Fanon considered that colonial alienation produced multiple forms of relational pathologies, many of which expressed themselves in and through blockages in communication rather than through explicit conflict. Exposing the role of language as a vector of racial violence and colonial oppression, Fanon also presented it as a potentially revolutionary medium of decolonization. The article has two aims: firstly, to give an account of Fanon’s ongoing concern with language, in part by underscoring three very different influences in Fanon’s expansive conception of its role: Aimé Césaire, Maurice Merleau-Ponty, and François Tosquelles. Secondly, to rearticulate the function of language in Fanon’s theory of colonial disalienation by drawing on a specific trajectory in his clinico-political thought: from diagnoses of untranslatability or incommunicability to analyses of decolonization as the radical transformation of the subject’s experience of language.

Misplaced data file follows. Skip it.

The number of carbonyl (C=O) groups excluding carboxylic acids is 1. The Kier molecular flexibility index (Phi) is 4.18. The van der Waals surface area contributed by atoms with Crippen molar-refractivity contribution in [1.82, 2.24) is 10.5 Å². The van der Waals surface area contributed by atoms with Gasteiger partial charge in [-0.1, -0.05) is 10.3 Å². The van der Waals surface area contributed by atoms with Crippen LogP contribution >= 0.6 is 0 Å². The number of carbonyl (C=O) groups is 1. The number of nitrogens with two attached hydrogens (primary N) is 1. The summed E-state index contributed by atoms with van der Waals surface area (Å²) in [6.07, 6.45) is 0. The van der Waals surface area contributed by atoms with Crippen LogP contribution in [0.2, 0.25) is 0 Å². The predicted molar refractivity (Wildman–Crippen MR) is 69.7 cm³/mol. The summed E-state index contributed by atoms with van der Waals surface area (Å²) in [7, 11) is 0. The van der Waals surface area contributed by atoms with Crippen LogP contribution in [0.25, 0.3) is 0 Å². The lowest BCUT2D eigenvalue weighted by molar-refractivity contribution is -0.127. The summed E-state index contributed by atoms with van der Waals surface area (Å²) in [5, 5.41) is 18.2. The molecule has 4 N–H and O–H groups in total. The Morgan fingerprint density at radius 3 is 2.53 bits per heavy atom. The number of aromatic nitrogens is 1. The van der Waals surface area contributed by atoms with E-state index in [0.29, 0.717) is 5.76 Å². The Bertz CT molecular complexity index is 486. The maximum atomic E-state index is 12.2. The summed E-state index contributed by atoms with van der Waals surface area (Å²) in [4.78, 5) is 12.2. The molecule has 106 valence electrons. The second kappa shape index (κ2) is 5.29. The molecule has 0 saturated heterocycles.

The text of this article is only available as a PDF.
This is an open access article distributed under the terms of a Creative Commons license (CC BY-NC-ND 4.0).